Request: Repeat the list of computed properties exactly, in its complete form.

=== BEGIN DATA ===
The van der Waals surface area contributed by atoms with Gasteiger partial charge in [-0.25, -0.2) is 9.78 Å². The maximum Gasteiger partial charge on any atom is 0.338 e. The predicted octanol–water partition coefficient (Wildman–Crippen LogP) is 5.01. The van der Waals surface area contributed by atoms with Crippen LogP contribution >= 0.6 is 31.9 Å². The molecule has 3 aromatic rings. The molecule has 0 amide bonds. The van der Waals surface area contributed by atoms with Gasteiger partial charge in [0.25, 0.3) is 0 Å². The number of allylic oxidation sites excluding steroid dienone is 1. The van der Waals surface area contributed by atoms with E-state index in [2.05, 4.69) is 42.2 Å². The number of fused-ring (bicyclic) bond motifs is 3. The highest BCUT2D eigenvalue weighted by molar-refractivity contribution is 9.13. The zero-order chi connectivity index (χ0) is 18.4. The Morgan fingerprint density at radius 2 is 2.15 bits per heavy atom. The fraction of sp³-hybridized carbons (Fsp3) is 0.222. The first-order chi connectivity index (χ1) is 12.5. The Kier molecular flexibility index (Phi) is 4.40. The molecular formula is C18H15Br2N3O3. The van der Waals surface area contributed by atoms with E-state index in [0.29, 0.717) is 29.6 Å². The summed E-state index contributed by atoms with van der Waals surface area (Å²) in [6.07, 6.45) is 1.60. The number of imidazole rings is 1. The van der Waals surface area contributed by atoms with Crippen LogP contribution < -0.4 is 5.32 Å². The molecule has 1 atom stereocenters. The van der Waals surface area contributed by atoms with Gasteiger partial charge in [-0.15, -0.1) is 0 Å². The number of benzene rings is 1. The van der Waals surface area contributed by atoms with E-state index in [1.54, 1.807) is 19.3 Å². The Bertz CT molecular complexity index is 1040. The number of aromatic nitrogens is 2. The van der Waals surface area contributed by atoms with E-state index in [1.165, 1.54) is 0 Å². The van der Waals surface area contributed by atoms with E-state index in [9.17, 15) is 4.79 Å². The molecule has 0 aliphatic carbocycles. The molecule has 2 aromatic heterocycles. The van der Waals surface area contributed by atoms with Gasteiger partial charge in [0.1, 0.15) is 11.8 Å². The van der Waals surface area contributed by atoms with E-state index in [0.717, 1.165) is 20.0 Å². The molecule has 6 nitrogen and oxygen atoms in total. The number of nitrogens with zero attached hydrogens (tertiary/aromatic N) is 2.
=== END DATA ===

The van der Waals surface area contributed by atoms with Gasteiger partial charge in [-0.25, -0.2) is 9.78 Å². The maximum Gasteiger partial charge on any atom is 0.338 e. The predicted octanol–water partition coefficient (Wildman–Crippen LogP) is 5.01. The van der Waals surface area contributed by atoms with Crippen LogP contribution >= 0.6 is 31.9 Å². The molecule has 3 aromatic rings. The molecule has 0 amide bonds. The van der Waals surface area contributed by atoms with Gasteiger partial charge in [0.25, 0.3) is 0 Å². The number of allylic oxidation sites excluding steroid dienone is 1. The van der Waals surface area contributed by atoms with E-state index in [2.05, 4.69) is 42.2 Å². The number of fused-ring (bicyclic) bond motifs is 3. The highest BCUT2D eigenvalue weighted by molar-refractivity contribution is 9.13. The zero-order chi connectivity index (χ0) is 18.4. The Morgan fingerprint density at radius 2 is 2.15 bits per heavy atom. The fraction of sp³-hybridized carbons (Fsp3) is 0.222. The first-order chi connectivity index (χ1) is 12.5. The Kier molecular flexibility index (Phi) is 4.40. The molecular formula is C18H15Br2N3O3. The van der Waals surface area contributed by atoms with E-state index in [0.29, 0.717) is 29.6 Å². The summed E-state index contributed by atoms with van der Waals surface area (Å²) in [6.07, 6.45) is 1.60. The number of imidazole rings is 1. The van der Waals surface area contributed by atoms with Crippen LogP contribution < -0.4 is 5.32 Å². The molecule has 1 atom stereocenters. The van der Waals surface area contributed by atoms with Gasteiger partial charge in [-0.15, -0.1) is 0 Å². The number of benzene rings is 1. The van der Waals surface area contributed by atoms with E-state index in [1.54, 1.807) is 19.3 Å². The Bertz CT molecular complexity index is 1040. The number of aromatic nitrogens is 2. The van der Waals surface area contributed by atoms with E-state index in [1.165, 1.54) is 0 Å². The van der Waals surface area contributed by atoms with E-state index in [9.17, 15) is 4.79 Å². The molecule has 0 aliphatic carbocycles. The molecule has 2 aromatic heterocycles. The van der Waals surface area contributed by atoms with Gasteiger partial charge in [0.1, 0.15) is 11.8 Å². The van der Waals surface area contributed by atoms with E-state index in [0.717, 1.165) is 20.0 Å². The molecule has 6 nitrogen and oxygen atoms in total. The number of nitrogens with zero attached hydrogens (tertiary/aromatic N) is 2.